Medication Feed

10 Tips to Ease Alzheimer's Sundowning

NightskyMany people who have Alzheimer’s disease experience times, generally as daylight fades and evening approaches when their symptoms intensify. This phenomenon is called sundowning. It’s thought that sundowning stems from a combination of factors such as disorientation due to lack of light, natural fatigue and abnormal disruptions in the body clock. While there’s no cure for sundowning some medications can help. Lifestyle changes can be a vital part of managing sundowning behavior, as well. Below are some tips that may help you and your loved one cope with this often frustrating end-of-day behavior:

Read full article on HealthCentral about how to better handle sundowning in people living with Alzheimer's:

A Virtual Conference to Help You Thrive As a Caregiver – Check this out!

Purchase Minding Our Elders: Caregivers Share Their Personal Stories – paperback or ebook

“I hold onto your book as a life preserver and am reading it slowly on purpose...I don't want it to end.”  Craig William Dayton, Film Composer


How to Cope with An Elder Who Loves to Complain

Anxiety1You've taken your mom to the doctor and she's upset with you because the doctor's office was cold. You've helped your dad with the yard and he's annoyed that you didn't mow the grass in the right pattern. Why do many elders complain about everything you do? Much depends on the parents' personalities throughout life. If your parents were the bickering type and were always negative, this complaining may be the only way they know how to communicate. They may not even be aware how their attitude affects others. Since you grew up in their household you can ask yourself, "Is this how they always acted?"

Read full article on Agingcare about coping with an elder who loves to complain:

A Virtual Conference to Help You Thrive As a Caregiver – Check this out!

Support a caregiver or jump start discussion in support groups with real stories - for bulk orders of Minding Our Elders e-mail Carol


5 Tips to Ease Discussions with Seniors about Housing Options

CaregiverOlderWomanAs you watch your parents or other beloved elders age, sometimes worry becomes inevitable. Should they have housing upgrades? Can they continue to live independently? Your intention isn’t to take over their lives, but you may genuinely want to start the conversation about possible future changes. How do you do this without causing a backlash?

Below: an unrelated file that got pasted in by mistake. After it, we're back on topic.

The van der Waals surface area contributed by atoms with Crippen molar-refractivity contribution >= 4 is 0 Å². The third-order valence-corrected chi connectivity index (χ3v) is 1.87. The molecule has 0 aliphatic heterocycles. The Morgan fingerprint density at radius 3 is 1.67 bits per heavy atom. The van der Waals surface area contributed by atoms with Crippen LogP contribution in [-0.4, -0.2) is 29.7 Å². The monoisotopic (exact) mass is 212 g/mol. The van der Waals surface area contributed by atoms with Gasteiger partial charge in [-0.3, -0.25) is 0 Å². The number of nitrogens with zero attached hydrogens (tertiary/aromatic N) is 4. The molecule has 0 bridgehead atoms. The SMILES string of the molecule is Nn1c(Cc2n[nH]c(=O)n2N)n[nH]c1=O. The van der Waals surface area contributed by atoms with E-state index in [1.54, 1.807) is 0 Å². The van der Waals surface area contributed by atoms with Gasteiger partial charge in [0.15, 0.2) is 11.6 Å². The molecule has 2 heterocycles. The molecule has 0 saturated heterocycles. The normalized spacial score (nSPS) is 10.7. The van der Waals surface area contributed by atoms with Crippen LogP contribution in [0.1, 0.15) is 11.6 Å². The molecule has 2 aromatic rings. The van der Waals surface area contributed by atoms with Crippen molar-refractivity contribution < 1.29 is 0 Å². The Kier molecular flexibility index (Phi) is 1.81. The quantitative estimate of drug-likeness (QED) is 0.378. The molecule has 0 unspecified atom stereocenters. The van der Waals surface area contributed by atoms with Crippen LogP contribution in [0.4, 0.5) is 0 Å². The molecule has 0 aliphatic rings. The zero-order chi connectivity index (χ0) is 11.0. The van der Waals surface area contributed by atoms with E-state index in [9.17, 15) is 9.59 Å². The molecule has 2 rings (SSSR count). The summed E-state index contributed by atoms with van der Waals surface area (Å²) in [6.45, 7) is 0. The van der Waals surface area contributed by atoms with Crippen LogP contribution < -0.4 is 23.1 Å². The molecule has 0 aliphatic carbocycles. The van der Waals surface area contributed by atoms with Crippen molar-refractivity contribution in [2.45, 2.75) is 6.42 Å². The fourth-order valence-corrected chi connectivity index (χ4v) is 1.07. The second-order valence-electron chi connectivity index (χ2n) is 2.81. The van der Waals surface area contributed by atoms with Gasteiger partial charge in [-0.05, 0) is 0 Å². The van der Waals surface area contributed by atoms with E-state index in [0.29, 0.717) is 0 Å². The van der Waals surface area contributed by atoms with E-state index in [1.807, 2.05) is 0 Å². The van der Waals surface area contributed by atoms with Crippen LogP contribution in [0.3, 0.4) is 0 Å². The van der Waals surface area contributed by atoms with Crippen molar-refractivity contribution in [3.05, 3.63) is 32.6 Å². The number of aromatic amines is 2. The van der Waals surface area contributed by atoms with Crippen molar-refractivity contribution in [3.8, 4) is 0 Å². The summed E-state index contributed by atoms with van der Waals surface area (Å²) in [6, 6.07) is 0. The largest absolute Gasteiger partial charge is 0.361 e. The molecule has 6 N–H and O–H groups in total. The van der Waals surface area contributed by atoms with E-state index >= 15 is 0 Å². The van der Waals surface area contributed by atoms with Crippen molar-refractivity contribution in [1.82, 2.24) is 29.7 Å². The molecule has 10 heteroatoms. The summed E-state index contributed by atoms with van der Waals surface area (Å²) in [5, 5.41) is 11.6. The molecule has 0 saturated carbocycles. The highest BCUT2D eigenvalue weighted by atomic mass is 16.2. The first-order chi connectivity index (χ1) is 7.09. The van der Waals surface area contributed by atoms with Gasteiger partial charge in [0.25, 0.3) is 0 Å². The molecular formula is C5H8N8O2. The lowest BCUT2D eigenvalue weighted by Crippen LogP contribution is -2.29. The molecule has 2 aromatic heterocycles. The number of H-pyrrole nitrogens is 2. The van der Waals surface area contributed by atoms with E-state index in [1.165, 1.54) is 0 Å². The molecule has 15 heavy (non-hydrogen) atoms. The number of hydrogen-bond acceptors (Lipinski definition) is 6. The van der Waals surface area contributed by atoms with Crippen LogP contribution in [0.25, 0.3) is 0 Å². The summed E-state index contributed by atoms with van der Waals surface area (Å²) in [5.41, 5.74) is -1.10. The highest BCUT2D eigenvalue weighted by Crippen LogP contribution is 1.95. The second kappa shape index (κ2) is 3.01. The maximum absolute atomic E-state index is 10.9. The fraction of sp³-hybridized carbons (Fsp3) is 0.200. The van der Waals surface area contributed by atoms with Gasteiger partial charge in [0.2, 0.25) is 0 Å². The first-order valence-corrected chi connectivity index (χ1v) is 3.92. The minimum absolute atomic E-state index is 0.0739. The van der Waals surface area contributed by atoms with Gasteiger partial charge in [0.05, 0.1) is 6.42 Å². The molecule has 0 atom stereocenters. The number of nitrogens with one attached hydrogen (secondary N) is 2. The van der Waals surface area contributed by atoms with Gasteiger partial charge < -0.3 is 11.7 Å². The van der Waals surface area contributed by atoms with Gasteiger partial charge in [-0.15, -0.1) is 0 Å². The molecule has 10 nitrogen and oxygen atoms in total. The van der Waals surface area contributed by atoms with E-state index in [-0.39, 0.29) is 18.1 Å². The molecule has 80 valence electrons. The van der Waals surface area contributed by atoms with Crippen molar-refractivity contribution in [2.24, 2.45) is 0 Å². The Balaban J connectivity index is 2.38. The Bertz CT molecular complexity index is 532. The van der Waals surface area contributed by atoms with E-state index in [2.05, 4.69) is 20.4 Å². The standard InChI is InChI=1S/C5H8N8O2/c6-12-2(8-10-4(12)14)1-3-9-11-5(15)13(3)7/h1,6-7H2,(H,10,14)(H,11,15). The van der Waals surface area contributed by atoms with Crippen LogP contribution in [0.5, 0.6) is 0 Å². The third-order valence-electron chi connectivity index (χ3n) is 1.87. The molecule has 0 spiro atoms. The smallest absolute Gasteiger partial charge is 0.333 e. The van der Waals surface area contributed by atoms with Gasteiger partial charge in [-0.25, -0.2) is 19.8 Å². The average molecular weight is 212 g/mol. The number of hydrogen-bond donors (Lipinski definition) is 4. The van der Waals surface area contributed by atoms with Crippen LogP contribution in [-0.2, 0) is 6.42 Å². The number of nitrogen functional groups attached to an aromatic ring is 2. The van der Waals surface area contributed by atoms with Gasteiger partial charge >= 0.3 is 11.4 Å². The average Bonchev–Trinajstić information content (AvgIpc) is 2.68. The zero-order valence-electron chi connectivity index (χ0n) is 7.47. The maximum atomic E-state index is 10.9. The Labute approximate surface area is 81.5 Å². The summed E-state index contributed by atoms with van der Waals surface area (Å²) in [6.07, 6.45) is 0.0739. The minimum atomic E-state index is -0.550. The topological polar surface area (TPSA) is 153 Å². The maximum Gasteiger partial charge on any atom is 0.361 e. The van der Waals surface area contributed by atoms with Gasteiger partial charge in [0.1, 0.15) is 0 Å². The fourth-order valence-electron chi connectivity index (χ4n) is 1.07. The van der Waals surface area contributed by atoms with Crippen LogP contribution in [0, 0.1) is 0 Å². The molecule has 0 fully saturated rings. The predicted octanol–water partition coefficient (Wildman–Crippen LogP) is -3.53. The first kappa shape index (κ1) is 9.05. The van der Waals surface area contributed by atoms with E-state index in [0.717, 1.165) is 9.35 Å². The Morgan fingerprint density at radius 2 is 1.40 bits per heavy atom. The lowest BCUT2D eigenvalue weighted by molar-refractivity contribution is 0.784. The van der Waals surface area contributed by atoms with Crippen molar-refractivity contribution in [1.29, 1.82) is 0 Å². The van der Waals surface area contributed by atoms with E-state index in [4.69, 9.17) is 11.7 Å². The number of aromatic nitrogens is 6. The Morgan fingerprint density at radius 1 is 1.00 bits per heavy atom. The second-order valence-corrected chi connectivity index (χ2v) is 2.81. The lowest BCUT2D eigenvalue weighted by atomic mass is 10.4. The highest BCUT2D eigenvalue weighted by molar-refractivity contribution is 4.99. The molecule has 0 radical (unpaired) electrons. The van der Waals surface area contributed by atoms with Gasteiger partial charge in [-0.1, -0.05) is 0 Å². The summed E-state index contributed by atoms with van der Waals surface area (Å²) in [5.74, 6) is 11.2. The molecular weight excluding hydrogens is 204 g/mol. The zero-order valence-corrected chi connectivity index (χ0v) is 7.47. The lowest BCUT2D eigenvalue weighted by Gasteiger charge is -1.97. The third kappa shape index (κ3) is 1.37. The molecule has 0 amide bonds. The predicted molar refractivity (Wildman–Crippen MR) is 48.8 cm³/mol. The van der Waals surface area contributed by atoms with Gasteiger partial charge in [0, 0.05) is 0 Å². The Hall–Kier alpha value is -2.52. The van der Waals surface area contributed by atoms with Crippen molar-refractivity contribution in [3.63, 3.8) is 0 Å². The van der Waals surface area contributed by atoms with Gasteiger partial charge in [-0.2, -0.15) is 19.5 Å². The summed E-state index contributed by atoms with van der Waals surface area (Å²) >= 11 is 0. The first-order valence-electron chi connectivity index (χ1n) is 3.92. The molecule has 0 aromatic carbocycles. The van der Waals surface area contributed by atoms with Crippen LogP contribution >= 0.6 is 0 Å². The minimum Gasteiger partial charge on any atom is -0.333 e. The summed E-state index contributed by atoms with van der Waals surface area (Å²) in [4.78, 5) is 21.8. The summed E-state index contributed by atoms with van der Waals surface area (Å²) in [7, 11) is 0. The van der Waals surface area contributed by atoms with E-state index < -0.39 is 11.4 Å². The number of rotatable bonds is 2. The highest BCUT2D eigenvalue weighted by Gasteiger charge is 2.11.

Ongoing discussions keep it natural: If you and your parents have frequent, casual conversations about options as they age, you’ll have an easier time with the transition than if you leave the topic until there’s a crisis. When you begin the talks, generalize. Mention a wonderful new assisted living that your friend’s mother just moved into. Mention some exciting new upgrades to in-home bathrooms that are actually good for everyone’s safety.  Then, turn the conversation elsewhere.

View full slideshow on HealthCentral about seniors and housing options: 

caregiver smile summit


How Big of a Risk Factor for Alzheimer's Is Depression?

DepressionIt seems that there’s always something new popping up in a headline stating that this condition or that disease increases our risk of developing Alzheimer’s disease. While the constant barrage of negative information can be frustrating, it’s simply a byproduct of the intense research being done to discover the cause or causes of Alzheimer’s. That’s all good. For people with depression, however, seeing their illness on lists for traits that make them more likely to develop AD is worrisome. How seriously should people with depression take this information about which they can do little?

Read full article on HealthCentral about how depression affects Alzheimer's risk:

A Virtual Conference to Help You Thrive As a Caregiver – Check this out!

Support a caregiver or jump start discussion in support groups with real stories - for bulk orders of Minding Our Elders e-mail Carol


Alzheimer's: Is Forgetfulness the First Sign?

Fatherson10Millions of aging boomers wonder if their memory lapses are the result of normal aging or a sign that they are developing Alzheimer’s. There’s some basis for the worry. According to the Alzheimer’s Association, more than 5 million people in the U.S. are living with it. One in three seniors will die with Alzheimer’s or another type of dementia.

While these statistics are scary, you shouldn’t let them cloud the reality that many of us will age normally and will not develop AD, or any other type of dementia. Certainly, we will have some memory changes as we age. Improvements in our lifestyle may help mitigate some of those. Other changes we’ll just have to live with. So what is normal memory loss and when should we worry?

Read full article on HealthCentral about the first signs of Alzheimer's and how memory figures in:

A Virtual Conference to Help You Thrive As a Caregiver – Check this out!